A to Z Gaming: Isolate

We tried to break tiles out of the pack in order to get ours off the board in Isolate, the next game in our A-Z game shelf play-through.

Basic Info: Isolate
Players: 2-4
Time: 45 Minutes
Designers: Guido Lap
Artists: n/a
Publisher: Educational Insights

Isolate is a divide-and-conquer game where players are attempting to isolate groups of tiles in order to remove all of their tiles from the board.

The game is set up with the board in the center of the players, and each player taking all of one color of tile (or two colors in the 2-player game). Players then take turns laying their tiles on the board, one-at-a-time, with each tile after the first placed adjacent to a previously-played tile.

On their turn, players push one row of tiles one space. In this game, a “row” is defined as at least 2 tiles – so you can’t push just a single tile around. If this action separates a group of tiles completely from the rest, the smaller group is taken off the board. If the two groups are the same size, the player can chose which group.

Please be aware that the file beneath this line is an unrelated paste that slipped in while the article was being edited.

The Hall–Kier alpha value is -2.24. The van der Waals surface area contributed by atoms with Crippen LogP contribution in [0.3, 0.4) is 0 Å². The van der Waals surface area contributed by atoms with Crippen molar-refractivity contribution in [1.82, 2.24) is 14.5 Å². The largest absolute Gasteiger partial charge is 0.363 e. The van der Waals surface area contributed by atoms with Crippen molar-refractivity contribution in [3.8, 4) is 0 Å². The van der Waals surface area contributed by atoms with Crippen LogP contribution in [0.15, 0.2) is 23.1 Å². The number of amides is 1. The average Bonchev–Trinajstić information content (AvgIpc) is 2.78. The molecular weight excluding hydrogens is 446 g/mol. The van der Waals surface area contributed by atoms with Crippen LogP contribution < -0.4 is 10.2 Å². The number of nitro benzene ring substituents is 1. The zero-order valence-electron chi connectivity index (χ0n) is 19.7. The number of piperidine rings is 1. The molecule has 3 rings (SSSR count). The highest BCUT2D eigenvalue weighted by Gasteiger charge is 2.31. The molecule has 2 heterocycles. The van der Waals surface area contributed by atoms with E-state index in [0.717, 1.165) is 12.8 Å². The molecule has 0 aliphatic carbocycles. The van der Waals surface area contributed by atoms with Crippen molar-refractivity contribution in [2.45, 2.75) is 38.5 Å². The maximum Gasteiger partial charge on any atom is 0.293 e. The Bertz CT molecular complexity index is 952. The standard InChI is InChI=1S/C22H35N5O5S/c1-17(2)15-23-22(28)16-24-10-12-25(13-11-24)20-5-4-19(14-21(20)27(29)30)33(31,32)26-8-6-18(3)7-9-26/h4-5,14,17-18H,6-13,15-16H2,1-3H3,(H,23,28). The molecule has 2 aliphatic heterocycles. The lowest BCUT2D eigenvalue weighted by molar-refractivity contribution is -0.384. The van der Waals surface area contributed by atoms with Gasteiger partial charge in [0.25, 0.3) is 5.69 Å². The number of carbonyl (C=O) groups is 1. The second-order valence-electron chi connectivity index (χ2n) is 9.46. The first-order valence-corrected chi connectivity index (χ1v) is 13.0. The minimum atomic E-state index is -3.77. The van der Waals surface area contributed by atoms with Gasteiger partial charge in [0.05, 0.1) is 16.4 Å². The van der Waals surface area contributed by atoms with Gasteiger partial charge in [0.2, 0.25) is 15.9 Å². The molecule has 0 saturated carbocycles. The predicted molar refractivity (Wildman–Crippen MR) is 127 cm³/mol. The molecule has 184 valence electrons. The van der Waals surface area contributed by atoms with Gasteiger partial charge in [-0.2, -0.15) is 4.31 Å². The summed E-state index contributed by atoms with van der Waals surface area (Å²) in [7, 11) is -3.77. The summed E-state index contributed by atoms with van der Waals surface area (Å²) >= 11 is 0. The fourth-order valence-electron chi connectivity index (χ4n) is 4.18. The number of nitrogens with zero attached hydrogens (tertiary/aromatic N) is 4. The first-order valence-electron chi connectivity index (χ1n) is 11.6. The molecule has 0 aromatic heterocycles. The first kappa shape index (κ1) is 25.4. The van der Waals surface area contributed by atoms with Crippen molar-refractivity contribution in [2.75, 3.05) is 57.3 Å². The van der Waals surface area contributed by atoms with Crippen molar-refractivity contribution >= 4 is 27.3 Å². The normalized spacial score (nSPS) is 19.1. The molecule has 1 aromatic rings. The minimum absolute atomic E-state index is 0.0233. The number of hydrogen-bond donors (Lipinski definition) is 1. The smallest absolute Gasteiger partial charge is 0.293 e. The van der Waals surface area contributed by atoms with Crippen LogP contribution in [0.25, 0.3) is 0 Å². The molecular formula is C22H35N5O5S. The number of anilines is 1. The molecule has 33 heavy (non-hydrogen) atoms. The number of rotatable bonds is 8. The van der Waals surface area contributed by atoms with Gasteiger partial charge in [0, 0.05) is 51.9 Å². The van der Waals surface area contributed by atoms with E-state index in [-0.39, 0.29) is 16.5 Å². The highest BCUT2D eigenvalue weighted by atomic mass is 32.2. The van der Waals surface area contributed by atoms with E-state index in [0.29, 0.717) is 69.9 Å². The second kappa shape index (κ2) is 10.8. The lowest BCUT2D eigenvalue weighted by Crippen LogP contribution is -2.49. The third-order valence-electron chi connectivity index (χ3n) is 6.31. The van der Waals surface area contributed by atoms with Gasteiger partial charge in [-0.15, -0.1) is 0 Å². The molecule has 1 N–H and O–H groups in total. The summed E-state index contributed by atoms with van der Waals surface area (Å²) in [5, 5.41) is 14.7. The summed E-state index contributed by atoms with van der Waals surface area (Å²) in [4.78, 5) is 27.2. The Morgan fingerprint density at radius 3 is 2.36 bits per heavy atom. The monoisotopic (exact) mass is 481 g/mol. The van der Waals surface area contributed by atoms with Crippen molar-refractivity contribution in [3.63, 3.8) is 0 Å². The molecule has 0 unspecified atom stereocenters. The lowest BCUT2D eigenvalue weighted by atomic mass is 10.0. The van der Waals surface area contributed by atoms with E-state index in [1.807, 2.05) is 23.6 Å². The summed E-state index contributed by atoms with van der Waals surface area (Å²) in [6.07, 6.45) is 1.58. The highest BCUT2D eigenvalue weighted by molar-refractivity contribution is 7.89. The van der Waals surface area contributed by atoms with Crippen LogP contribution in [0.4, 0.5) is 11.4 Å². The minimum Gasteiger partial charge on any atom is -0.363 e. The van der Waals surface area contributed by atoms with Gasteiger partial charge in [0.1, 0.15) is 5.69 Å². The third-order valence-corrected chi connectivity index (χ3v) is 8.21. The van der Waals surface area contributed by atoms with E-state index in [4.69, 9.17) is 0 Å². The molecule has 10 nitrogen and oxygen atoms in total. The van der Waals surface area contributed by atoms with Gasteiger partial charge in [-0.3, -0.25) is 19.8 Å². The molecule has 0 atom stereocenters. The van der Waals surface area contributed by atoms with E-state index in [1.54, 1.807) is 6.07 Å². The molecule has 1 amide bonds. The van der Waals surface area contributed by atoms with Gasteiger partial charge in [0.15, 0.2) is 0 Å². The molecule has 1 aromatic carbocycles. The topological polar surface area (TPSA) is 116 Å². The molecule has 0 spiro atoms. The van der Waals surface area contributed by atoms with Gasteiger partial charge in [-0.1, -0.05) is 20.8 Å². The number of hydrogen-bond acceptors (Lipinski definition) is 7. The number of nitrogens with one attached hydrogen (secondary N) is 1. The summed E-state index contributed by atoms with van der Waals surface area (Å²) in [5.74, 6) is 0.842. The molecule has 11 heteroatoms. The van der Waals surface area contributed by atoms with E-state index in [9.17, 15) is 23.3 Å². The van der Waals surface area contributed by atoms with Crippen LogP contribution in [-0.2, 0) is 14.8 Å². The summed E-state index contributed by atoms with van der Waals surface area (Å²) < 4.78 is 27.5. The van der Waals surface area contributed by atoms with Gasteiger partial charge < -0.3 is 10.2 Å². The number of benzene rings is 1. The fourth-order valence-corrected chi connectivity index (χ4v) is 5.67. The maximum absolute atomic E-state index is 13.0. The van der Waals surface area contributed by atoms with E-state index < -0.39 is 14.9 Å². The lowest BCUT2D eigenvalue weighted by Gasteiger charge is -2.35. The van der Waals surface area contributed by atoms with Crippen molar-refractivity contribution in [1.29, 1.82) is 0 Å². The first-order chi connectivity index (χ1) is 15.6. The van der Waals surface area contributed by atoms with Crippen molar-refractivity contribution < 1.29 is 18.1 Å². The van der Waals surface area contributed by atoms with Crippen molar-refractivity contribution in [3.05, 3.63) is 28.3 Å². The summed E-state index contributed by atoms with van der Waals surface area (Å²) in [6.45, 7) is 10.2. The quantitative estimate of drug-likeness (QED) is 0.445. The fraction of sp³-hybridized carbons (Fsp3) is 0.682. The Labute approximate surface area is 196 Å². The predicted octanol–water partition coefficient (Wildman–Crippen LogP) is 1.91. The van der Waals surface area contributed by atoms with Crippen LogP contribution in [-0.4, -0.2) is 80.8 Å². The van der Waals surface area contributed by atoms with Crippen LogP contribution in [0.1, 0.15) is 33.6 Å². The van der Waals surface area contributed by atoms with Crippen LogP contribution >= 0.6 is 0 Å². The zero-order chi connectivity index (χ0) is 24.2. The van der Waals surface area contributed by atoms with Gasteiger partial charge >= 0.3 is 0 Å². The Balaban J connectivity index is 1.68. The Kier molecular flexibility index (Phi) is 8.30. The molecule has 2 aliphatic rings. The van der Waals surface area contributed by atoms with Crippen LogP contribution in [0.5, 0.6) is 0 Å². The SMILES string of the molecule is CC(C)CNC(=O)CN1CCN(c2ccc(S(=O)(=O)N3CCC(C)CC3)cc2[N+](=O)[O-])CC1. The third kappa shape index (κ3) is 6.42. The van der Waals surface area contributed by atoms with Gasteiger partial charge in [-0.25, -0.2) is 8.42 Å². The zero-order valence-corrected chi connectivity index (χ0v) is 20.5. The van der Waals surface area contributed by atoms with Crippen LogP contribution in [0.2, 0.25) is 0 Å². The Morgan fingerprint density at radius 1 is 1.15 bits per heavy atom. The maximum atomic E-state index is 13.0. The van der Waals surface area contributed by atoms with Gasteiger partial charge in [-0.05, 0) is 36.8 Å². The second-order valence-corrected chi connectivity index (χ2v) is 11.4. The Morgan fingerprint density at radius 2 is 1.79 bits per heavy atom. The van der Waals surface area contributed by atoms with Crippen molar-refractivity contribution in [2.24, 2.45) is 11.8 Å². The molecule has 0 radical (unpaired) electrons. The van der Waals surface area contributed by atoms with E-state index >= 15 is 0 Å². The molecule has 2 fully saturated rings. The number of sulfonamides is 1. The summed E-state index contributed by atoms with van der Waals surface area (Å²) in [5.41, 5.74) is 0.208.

The first player whose color is completely removed from the board wins the game. In the 2-player game, only one of their colors needs to be removed from the board, not both, to win.

Isolate was another of our early gaming purchases. And another of our early abstract game purchases.

The game is fine. But, as usual, I’m just not very interested in abstract games. I suppose this could be a very thinky game, thinking through each possibility before choosing which row to push and which tiles to target for removal. I imagine that with more players the game could out-stay its welcome, since the board would change enough between turns that you wouldn’t be able to plan very far ahead. As a 2-player game, it was very quick, but mostly uninteresting.

How is it as a 2-player game? Isolate works fine as a 2-player game. You have two colors to keep track of instead of one, but it’s not a big deal. I suspect that at higher player counts the game will become too long, since the board changes enough between turns that you can’t plan ahead. However, with 2 players it’s less of an issue.

How about the art and component quality? There’s no art in the game, not even an artist listed, so not much to say there. The tiles are plastic, and they fit well in the grooved board. They also move satisfyingly within the grooves, with a “click” when they’re back in position.

Will this stay in my collection? No. Neither of us found it very interesting. We could try with more players, but there are enough other game on our shelves that I don’t feel the need.

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